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Spinal infarctions.

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    Glad to have found this thread, even though it's quite old. I guess my husband's injury is considered non-traumatic, though it feels pretty traumatic to both of us! He underwent abdominal aortic aneurysm surgery in December and it's believed he has a T-7 complete injury due to spinal cord infarction. However, since he had scoliosis surgery as a child, MRIs are not useful--the Harrington rods in his back interfere with the imaging and we can't see anything below around T-1. He is currently paralyzed from the chest down--no sensation or function. I know the recovery process is incredibly long and complex, and we are both hoping that something eventually does come back, but right now he'd settle for being able to keep himself upright rather than slumping over to the left as a result of his scoliosis, and eventually to be able to transfer into and out of a chair.


      I found heat patches to the mid back help with the banding. These days Salon Pas brand of the caspacian kind of heat works best in my opinion. There is no smell and if put on well they stay put. Do check around the edges and after the first is removed to make sure the glue doesn't bother your skin. They direct a 4 hour limit but I've left one on over night occasionally without problems but your milege may vary. And wait until after PT or working out to apply them as they really relax your back muscles.

      Lisfunk, has your husband seen a seating specialist for the scoliosis? If not, it would be a good idea. And definitely try to exercise the weaker side more than his strong side if possible. I have the car problem after 23 years in a chair and it is not an easy thing to fix.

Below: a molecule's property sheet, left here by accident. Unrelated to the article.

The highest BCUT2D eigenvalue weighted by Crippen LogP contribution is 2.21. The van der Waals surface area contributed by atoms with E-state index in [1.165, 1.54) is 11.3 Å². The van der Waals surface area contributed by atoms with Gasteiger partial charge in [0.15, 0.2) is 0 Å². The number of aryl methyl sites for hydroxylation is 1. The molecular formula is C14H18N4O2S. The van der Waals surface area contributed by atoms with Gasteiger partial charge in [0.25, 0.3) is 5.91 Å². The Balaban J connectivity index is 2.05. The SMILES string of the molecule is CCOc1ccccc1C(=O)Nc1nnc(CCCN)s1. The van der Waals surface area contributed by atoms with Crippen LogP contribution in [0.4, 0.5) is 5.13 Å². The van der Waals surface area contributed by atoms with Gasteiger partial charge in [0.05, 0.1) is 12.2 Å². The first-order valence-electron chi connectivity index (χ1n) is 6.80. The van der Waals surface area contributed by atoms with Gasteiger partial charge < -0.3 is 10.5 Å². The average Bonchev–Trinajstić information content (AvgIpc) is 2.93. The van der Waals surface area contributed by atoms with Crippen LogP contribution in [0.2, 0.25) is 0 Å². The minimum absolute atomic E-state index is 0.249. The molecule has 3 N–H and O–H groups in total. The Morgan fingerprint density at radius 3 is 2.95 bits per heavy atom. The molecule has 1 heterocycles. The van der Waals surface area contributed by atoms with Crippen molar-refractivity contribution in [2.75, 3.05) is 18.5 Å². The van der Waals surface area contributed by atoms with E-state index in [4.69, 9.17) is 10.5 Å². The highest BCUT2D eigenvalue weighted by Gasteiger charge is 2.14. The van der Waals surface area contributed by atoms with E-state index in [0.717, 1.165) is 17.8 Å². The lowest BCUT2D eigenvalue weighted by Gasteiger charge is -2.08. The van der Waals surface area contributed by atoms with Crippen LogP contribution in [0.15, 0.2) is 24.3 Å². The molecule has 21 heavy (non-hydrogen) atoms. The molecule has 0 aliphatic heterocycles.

Courage doesn't always roar. Sometimes courage is the quiet voice at the end of the day saying, "I will try again tomorrow."

      Disclaimer: Answers, suggestions, and/or comments do not constitute medical advice expressed or implied and are based solely on my experiences as a SCI patient. Please consult your attending physician for medical advise and treatment. In the event of a medical emergency please call 911.


        This is the first time I have seen and read this thread, it also seems to describe what effects the Bends (Caissons Disease) 1972 left me with. The doctors no matter how knowledgeable or willing to assess my symptoms as they they changed greatly over the years because I tried to compensate for my physical shortcomings, by toughing it through.

        A couple of surgeries has helped me through some if not most of the pain that existed previously. But did little so far to making walking much easier. But the pain relief is a great help, if it could have been prevented or done years back, that would have been a plus. But the surgical procedures of the past are nothing like what is done today. Some of these guys are fantastic. I have one of those I believe. But as the doctor said what "he" corrected/fixed had nothing to do with my "original" problem the "bends". But fixing what I broke later, when struggling to make a living.

        What is described in this thread better describes my symptoms than anything else that I have found. I can but hope writing this and posting this can help some other person. Isn't that the ultimate purpose of this site?